February 26, 2015

The Dance of the Gar Fish at SCSU

South Carolina State University has seen troubles. But this February the state legislature upped the anti by voting to close the institution for two years, opening again only if its fiscal house is ordered. My own personal reaction to this was to first wonder at the timing of this pronouncement in Black History Month. Coincidence? Or just bad manners?

For now, the enforced closing appears to be on hold in the face of administrative shake-ups. I do hope that SCSU will be able, somehow, to get its fiscal house in order. There is much about the university that is worth preserving. The I.P. Stanback Museum, the theatre, music and arts departments come to mind first, albeit on account of my artist’s bias. There are great holdings of African and African American art at the Stanback. The music department does incredible work, with graduates often moving on to international careers in performance. The best dance performance I ever saw, and I’ve been around the world, was at South Carolina State University.

Some of the dancers I knew some years ago at South Carolina State University posed for me when I was creating a visual arts project involving the gar fish. The recent debacle with SCSU’s precarious fiscal position made me think of those dancers once again. I wanted to post a drawing or two of them. I searched my archive, however, and only found photographs and a previously posted ceramic piece. So conjured up a new drawing based upon my photographs. An original photo is at right.

Won’t a Deus Ex Machina, a Sugar Daddy, or a Sugar Mother arrive on the scene and help set things right for this beleaguered university? Creative ingenuity needs to continue to grow and thrive.

February 18, 2015

An Experimental Udu Drum

The wild purple clay from Congaree, South Carolina yielded some unexpected results. I had expected the purple clay to fire dark - almost black. I suppose I expected a dark color because the purple clay in its raw state reminded me of the dark purple yixing teapots from China. But what emerged from the bisque firing was a light pink color. This can be seen at the base of the vessel above. The top part of this vessel was painted with pink and blue terra sigillata. I then brushed some iron oxide on it to see how what effect that would have. Ordinarily I would smoke fire the vessel in a pit fire but I decided to leave this unsmoked due to the fragility of the glaze, which was delaminating in parts. To save this work, I sanded down the parts where the glaze puckered and buffed the whole surface with a microcrystalline wax.

This was an experimental vessel in many ways. The clay was a new and unknown entitity. Harvested straight from the ground, its composition was a mystery. I used a painting terra sigillata with some old underglaze colors, not knowing what the effect would be. The shape of the vessel was a departure from my usual symmetry in making functional musical instruments from clay. This vessel was fashioned as an udu drum. I purposely made the form lopsided to see if that would affect the sound. It did not. It sounded the same as my symmetrical vessels. I was pleased with the off-center form though.

February 10, 2015

A Figure and a Lee Bontecou Collage

For the last three days, I have been working on one of my slow, detailed pencil drawings. The original sketch was from a model dating way back to graduate school at Parsons School of Design. Like most of my sketches from that time, the composition was spare. The figure rested in front of a blank square on the wall. It was originally a backdrop that consisted of a wild and wooly painting by one of my classmates. In other drawings from that time, I sketched in the painting - a strange imaginary scene replete with floating figures and mythical horned beasts.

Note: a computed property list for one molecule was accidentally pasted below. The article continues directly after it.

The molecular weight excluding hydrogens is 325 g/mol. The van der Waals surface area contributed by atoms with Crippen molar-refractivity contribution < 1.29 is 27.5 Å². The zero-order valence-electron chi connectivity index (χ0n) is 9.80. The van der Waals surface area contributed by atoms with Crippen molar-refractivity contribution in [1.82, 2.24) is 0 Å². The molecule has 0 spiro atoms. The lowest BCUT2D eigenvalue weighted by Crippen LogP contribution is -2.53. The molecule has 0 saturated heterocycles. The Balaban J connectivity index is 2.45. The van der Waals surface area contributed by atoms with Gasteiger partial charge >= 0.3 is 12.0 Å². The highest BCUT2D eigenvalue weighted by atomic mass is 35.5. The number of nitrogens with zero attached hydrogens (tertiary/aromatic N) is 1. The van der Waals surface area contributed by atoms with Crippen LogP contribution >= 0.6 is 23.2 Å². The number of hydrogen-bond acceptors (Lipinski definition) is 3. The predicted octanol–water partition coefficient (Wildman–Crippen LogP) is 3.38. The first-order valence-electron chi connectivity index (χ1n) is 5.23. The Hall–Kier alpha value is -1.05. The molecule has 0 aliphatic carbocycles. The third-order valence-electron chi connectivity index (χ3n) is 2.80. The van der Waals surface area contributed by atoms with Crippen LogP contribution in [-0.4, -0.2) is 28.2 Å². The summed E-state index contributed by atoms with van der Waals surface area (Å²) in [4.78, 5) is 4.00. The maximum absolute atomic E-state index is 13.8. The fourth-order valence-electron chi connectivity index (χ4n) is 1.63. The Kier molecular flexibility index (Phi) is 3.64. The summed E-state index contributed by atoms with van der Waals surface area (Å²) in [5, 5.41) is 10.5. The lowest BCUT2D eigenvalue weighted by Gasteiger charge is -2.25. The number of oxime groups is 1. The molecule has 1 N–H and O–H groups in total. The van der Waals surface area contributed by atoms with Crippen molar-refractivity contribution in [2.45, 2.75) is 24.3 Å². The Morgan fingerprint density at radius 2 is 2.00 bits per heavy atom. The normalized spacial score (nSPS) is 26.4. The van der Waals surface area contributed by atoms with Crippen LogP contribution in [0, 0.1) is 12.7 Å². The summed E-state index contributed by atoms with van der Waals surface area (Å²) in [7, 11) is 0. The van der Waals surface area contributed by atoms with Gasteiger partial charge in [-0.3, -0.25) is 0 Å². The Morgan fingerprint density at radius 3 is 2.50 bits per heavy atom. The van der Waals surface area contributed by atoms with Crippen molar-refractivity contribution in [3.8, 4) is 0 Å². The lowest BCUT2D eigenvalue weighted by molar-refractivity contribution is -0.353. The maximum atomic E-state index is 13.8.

Time has made the memory of my reasons for leaving the painting out fuzzy. In looking at the sketch again, the blank space behind the figure beckoned for content. For this content I chose to pencil in a mixed media collage by the artist Lee Bontecou. Lee Bontecou’s collage of canvas and metal dates from 1961. I chanced upon it when I rediscovered an anthology of American Women Artists by Charlotte Streifer Rubinstein. At the book’s publication in 1982 the collage was in the Whitney Museum and I suppose it is still there.

In most of my new drawings from old sketches, I include an homage to another art work in the composition. I have used primitive art, folk art, old master paintings, and even some of my own art work. I chose a women artist from the 1960's this time because I realized that I had not used the work of women artists much and decided to remedy the situation. The 1961 art work is there on account of a memory I had of the man who posed for the painting. He liked to watch old films, in particular films from the early sixties. The model was especially fond of the 1963 film, Bye Bye Birdie.

My choice of the art of Lee Bontecou was apt, for I felt that there was a evolution in her art from relief sculpture to drawing that I could relate to, as it paralleled my own development in recent years. Bontecou was a star of the 1960's who selected, or perhaps was consigned to, a quieter life for the next few decades before bursting on the scene again in the 21st century with a retropective at the Smithsonian in 2004 http://www.smithsonianmag.com/ist/?next=/arts-culture/lee-bontecous-brave-new-world-180940 I like the ovoid shapes in Bontecou’s work. They seem to serve both as solid egg-like structures as well as voids. The saw blade that she incorporated in her "Untitled" work from 1961 that serves as the backdrop in my drawing adds a disarming note of aggression.

In a final stroke of kitsch in juxtaposition with serious art, I added a small heart by the model’s left side. After all, Valentine’s day will soon be upon us.